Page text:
A law that forbids any kind of full-face covering, including Islamic veils such as the niqab or burqa, has come into force in Austria on October 1, 2017. The so-called 'burqa ban' prohibits facial coverings including niqabs and burqas. The Austrian law called “Prohibition for the Covering of the Face” also places restrictions on surgical masks, ski masks and clown make-up worn in public.
The new law states that faces must be visible from hairline to chin in public places and it is mostly perceived to be directed at the extremely modest clothes worn by a minority of Muslim women. Austria’s ban comes after France and Belgium bans in 2011; the Dutch parliament is also debating a similar law and the nationalist Alternative for Germany party is calling for one there, too.
According to the Koran all Muslims – whether male or female – should dress modestly and refrain from revealing “any parts of their bodies, except that which is necessary”. The Muslim holy book offers no specific guidance on female clothing. The burka is a reflection of culture rather than an accepted interpretation of Islam and it remains an alien imposition in large areas of the Muslim world. The burka appears to have originated in Persia in the 10th century and it was slowly spread and promoted by the ultra-conservative schools of Islam, such as the Wahhabi and Deobandi traditions.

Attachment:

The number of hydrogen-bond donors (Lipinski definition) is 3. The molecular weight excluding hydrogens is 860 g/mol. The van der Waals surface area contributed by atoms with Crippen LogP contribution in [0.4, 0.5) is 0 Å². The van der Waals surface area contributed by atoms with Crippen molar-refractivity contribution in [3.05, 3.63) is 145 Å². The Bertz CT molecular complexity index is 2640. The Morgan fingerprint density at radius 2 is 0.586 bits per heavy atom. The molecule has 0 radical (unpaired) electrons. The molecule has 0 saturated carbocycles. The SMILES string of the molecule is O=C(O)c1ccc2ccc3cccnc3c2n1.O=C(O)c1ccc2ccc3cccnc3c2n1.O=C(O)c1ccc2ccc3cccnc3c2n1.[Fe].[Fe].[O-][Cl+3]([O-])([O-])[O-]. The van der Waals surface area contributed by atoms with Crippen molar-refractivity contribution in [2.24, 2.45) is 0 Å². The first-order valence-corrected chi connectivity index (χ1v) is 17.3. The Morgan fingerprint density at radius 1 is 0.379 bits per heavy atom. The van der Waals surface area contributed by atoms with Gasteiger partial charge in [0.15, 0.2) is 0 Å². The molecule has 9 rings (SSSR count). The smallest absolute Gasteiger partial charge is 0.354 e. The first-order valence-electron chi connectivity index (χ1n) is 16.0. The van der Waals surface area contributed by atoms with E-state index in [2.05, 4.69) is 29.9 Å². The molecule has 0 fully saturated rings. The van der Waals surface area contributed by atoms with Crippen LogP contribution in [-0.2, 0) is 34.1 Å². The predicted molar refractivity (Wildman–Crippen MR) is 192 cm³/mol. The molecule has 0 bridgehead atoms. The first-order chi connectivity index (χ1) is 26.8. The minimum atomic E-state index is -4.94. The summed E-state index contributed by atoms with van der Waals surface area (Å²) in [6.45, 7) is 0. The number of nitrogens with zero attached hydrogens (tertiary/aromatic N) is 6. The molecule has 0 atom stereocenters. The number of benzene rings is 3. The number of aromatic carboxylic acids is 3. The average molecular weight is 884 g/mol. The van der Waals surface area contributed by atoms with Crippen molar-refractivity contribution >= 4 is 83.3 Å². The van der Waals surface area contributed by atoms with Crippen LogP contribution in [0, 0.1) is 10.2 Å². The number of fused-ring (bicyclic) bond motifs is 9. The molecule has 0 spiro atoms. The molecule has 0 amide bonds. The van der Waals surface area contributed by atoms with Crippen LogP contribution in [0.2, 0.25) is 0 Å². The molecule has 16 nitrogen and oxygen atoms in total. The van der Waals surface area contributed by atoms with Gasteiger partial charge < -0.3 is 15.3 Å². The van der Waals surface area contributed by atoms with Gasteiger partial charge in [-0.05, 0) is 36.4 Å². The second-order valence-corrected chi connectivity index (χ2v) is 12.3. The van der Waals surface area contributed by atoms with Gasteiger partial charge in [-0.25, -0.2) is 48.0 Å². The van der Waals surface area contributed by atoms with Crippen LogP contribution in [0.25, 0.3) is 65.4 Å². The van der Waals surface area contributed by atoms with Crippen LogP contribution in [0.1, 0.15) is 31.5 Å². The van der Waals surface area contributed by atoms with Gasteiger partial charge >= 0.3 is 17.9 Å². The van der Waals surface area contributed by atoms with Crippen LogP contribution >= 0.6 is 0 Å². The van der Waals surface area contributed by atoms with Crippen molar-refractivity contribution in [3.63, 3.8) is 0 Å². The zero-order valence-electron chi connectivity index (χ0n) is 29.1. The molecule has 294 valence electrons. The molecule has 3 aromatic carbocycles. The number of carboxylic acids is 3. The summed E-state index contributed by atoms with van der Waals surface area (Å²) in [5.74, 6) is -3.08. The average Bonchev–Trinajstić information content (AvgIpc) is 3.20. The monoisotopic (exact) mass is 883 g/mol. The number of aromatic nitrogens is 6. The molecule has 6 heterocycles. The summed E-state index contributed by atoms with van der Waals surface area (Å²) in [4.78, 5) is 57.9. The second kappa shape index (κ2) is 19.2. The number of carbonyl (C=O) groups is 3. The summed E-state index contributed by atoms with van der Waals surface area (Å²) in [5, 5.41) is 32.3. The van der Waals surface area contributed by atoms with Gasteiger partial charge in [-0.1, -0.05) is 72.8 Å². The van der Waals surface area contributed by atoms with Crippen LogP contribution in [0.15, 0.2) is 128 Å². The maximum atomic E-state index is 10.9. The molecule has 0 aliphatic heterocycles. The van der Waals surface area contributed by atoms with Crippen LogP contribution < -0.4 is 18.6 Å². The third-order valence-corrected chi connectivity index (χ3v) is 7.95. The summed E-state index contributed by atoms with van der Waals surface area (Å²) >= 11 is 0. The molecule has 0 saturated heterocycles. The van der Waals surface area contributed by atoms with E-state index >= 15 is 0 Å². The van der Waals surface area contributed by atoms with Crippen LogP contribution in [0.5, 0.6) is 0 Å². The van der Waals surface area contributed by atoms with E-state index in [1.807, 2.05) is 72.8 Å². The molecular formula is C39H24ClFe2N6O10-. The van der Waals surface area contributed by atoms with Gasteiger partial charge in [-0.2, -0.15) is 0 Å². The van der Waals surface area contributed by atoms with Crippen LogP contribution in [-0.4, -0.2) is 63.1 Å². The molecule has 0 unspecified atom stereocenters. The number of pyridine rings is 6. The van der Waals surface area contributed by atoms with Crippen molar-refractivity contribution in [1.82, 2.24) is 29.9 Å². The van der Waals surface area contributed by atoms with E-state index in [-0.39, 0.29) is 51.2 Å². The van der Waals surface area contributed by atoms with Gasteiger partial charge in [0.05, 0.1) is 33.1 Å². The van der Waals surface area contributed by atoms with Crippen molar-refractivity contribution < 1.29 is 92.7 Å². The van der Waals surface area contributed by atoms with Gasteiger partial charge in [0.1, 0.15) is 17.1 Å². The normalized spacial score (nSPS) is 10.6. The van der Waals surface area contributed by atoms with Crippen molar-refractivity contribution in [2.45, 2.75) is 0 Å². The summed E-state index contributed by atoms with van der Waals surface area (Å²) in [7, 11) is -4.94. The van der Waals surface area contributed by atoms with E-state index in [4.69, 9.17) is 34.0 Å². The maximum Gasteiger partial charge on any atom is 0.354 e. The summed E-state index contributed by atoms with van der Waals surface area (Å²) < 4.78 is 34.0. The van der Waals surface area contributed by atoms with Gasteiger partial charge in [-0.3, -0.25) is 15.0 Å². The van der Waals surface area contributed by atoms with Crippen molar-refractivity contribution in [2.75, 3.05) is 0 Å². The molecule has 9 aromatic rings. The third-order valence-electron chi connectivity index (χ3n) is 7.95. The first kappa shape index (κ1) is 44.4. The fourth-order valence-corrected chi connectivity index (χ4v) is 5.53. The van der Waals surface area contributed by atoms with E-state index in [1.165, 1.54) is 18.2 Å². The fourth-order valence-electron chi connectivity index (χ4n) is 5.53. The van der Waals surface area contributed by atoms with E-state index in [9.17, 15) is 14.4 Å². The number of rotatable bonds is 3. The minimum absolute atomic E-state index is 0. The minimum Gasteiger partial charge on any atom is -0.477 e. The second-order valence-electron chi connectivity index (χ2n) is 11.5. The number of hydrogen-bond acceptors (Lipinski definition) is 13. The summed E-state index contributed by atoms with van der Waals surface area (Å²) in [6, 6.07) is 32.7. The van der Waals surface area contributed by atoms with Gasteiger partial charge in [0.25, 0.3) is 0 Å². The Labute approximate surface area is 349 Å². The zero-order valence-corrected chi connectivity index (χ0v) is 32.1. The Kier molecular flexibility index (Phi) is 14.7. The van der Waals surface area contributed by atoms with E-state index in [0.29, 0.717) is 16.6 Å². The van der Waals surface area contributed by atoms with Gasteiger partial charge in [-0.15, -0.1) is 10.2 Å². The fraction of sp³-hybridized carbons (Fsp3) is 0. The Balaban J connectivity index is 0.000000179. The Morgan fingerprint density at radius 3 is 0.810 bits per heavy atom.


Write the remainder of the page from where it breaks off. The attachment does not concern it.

Some Muslim groups in Austria have criticized and condemned the ban. Carla Amina Bhagajati of the Islamic Religious Community in Austria said the "handful" of fully veiled women she knows of in Vienna "now are criminalized" and "restricted to their homes". "This open society is, in a hypocritical way, endangering its own values," she added.
Violations carry a possible fine of nearly $180. Police are authorized to use force if people resist showing their faces. On day one of Austria burqa ban a woman wearing a niqab facial veil, which only leaves the eyes uncovered, was seen being told to remove her veil by two police officers in Zell am See, a city south of Saltzburg.
Covering the face in public has become security threat in most countries, especially after strengthening of Islamic terrorist groups. The government said: "Acceptance and respect of Austrian values are basic conditions for successful cohabitation between the majority Austrian population and people from third countries living in Austria."
Photo Credits: Study International